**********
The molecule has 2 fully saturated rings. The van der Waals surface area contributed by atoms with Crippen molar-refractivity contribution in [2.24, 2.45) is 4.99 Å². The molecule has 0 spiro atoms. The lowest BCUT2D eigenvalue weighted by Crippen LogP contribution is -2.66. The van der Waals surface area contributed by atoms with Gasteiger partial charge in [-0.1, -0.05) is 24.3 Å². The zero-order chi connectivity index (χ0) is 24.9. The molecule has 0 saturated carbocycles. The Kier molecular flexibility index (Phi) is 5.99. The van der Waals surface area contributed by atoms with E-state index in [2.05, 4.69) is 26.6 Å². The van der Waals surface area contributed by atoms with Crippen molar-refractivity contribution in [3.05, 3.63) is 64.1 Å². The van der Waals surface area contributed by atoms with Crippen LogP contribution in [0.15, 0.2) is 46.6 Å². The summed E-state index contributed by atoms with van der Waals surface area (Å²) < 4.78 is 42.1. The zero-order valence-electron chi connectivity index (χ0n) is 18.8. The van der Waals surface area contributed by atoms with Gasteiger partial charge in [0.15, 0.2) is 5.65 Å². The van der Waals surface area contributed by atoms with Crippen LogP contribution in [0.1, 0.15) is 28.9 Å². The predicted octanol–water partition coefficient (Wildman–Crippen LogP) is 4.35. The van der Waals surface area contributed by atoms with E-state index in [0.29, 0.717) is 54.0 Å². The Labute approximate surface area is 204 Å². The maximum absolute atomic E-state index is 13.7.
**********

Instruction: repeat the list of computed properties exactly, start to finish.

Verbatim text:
The molecule has 2 fully saturated rings. The van der Waals surface area contributed by atoms with Crippen molar-refractivity contribution in [2.24, 2.45) is 4.99 Å². The molecule has 0 spiro atoms. The lowest BCUT2D eigenvalue weighted by Crippen LogP contribution is -2.66. The van der Waals surface area contributed by atoms with Gasteiger partial charge in [-0.1, -0.05) is 24.3 Å². The zero-order chi connectivity index (χ0) is 24.9. The molecule has 0 saturated carbocycles. The Kier molecular flexibility index (Phi) is 5.99. The van der Waals surface area contributed by atoms with E-state index in [2.05, 4.69) is 26.6 Å². The van der Waals surface area contributed by atoms with Crippen molar-refractivity contribution in [3.05, 3.63) is 64.1 Å². The van der Waals surface area contributed by atoms with Crippen LogP contribution in [0.15, 0.2) is 46.6 Å². The summed E-state index contributed by atoms with van der Waals surface area (Å²) < 4.78 is 42.1. The zero-order valence-electron chi connectivity index (χ0n) is 18.8. The van der Waals surface area contributed by atoms with Gasteiger partial charge in [0.15, 0.2) is 5.65 Å². The van der Waals surface area contributed by atoms with Crippen LogP contribution in [0.1, 0.15) is 28.9 Å². The predicted octanol–water partition coefficient (Wildman–Crippen LogP) is 4.35. The van der Waals surface area contributed by atoms with E-state index in [0.29, 0.717) is 54.0 Å². The Labute approximate surface area is 204 Å². The maximum absolute atomic E-state index is 13.7.